Phone based fall detection by genetic programming BIBAFull-Text 256-257
  Hoang Anh Dau; Flora D. Salim; Andy Song; Lachlan Hedin; Margaret Hamilton
Elderly people are prone to fall due to the high rate of risk factors associated with ageing. Existing fall detection systems are mostly designed for a constrained environment, where various assumptions are applied. To overcome these drawbacks, we opt to use mobile phones with standard built-in sensors. Fall detection is performed on motion data collected by sensors in the phone alone. We use Genetic Programming (GP) to learn a classifier directly from raw sensor data. We compare the performance of GP with the popular approach of using threshold-based algorithm. The result shows that GP-evolved classifiers perform consistently well across different fall types and overall more reliable than the threshold-based.
Developing an interactive social cinema concept with a tangible UI BIBAFull-Text 258-259
  Jonna Häkkilä; Yana Dubovskaya; Julia Gabauer; Niko Hailuoto; Laura Stolz; Maaret Posti; Ashley Colley
We present an interactive cinema concept, where the audience can interact with the movie through an interactive pillow. We report on a background study (n=30) and a study evaluating a simulated tangible UI concept (n=10). Our findings indicate that tangible UIs have potential as a non-distractive interaction medium, e.g. as they don't create light pollution, can be used in different postures, and allow detection of spontaneous input actions such as squeezing. The results also show that people are interested in seeing records of not only their own performance, but also of the reactions and highlights experienced by their fellow spectators.
CityWatch: the personalized crime prevention assistant BIBAFull-Text 260-261
  Cristina Kadar; Irena Pletikosa Cvijikj
Motivated by rising levels of crime against property and findings in criminology research, we are developing CityWatch -- the first mobile application that supports crime prevention behavior at community level. CityWatch leverages data on past crime incidents, which are sourced both from trustworthy sources, like the national census and the insurance industry, and from its users through crowd-sourcing. It applies machine learning algorithms to analyze the past incidents together with further data characterizing the living areas and learns common patterns of crime. These patterns are then leveraged in a general forecasting component, as well as in generating personalized risk profiles and crime prevention tips for registered users based on their account information. The results are visualized in an interactive map, where users can analyze past crime in their neighborhood and view predictions of future crime. Users can report a new crime and opt to receive notifications about new incidents in their proximity or area of residence.
A feasibility study of context-adaptive visualizations in public transport information systems BIBAFull-Text 262-263
  Diana Lemme; Romina Kühn; Alexandra Funke; Thomas Schlegel
Public displays serve as an ubiquitous source of information in public space. In context of public transport information systems, they commonly advice impersonal departure and arrival timetables. Since most displayed information is very generic, users often have problems to find the specific information they need. We propose an approach for context-aware public displays to improve personalized information access according to a user's language, location, time or other individual preferences. In our research we analyze how users access information concerning their personal trips in the field of public transport. We carried out a user survey to examine the requirements for adapted content on public displays, in preparation for a quantitative user study with focus on the visualization of specific content.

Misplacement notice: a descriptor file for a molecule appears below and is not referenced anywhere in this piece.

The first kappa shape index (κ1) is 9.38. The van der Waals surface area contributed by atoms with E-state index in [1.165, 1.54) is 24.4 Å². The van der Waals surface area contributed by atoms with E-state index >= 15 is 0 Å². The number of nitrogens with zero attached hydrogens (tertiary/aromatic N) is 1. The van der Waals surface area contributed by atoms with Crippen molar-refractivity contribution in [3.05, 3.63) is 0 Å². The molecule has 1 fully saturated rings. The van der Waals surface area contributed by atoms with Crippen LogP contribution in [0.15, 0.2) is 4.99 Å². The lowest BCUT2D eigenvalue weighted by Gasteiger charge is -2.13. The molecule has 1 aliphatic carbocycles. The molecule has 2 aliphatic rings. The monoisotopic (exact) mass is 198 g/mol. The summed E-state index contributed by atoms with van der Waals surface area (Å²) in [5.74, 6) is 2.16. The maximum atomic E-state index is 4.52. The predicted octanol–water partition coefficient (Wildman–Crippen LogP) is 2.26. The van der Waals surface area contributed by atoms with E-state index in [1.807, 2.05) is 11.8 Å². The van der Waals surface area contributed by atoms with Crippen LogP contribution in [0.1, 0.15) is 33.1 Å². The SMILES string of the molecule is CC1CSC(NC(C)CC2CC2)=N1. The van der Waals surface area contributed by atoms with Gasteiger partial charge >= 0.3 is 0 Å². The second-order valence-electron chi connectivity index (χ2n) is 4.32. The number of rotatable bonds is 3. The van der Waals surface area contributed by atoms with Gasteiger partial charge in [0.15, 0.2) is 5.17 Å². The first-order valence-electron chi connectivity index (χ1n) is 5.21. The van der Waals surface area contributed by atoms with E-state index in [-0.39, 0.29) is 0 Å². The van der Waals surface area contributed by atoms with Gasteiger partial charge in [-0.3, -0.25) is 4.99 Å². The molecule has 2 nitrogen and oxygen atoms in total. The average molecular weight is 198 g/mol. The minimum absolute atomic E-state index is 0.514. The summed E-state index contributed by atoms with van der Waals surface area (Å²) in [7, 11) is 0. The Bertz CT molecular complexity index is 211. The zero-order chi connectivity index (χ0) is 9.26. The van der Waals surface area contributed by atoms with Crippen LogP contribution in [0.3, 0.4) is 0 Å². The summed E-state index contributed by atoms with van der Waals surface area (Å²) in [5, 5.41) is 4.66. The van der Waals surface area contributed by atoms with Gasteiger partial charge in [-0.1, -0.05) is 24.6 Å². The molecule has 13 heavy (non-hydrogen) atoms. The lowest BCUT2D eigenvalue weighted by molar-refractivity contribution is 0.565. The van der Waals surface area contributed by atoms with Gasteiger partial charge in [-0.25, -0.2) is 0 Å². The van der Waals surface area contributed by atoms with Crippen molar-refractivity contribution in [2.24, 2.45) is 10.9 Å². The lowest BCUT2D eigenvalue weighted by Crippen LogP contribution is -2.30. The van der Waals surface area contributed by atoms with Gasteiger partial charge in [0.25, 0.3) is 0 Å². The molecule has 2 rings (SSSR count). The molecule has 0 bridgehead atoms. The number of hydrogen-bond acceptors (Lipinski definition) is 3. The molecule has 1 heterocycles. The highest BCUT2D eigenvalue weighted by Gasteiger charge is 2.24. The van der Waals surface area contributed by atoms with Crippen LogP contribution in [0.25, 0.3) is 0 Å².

Navigating multiple augmented reality overlays through occlusion-based triggers BIBAFull-Text 264-265
  Naman Thakar; Flora Dilys Salim; Stefan Greuter
Most Augmented Reality applications feature an information overlay over physical objects that consists of text, images, and animated 3-D models. We go a step further by using an AR-menu and linking multiple overlays using occlusion-based triggers that help navigate between the different overlays. This paper describes the development of an AR-based tutorial for a common real-world scenario. Using multiple overlays allows us to design a comprehensive AR tutorial by presenting more information on the same physical object in a hierarchical manner with a narrative structure. We describe the design features in an attempt to elucidate the issues related to the development of the AR tutorials.
Hey Peratama: a breeding game with spoken dialogue interface BIBAFull-Text 266-267
  Xin Xu; Jianming Wu; Kengo Fujita; Tsuneo Kato; Fumiaki Sugaya
In this paper, we designed a breeding game application for smartphone with a spoken dialogue interface. Though there are some public deployments of speech interface on mobile devices, the habitual and continual use still remains a difficult issue. We propose a novel design concept of breeding a dialogue agent, an animated character, through taking care and having dialogues, to establish intelligent and useful conversations. Setting the 20s-40s females as the initial target users, a new spoken dialogue application in the form of breeding game was designed by means of Human-Centered Design. The game scenario was efficiently developed from the proposed concept according to the target users' experiences of using smartphones and playing mobile games. Scenario-based acceptability evaluation verified that the game scenario is highly accepted by the target users. We released the game on Google Play recently. The real-world log data proved the novelty of our design, in which over 23.3% users were keeping speaking in the game continually.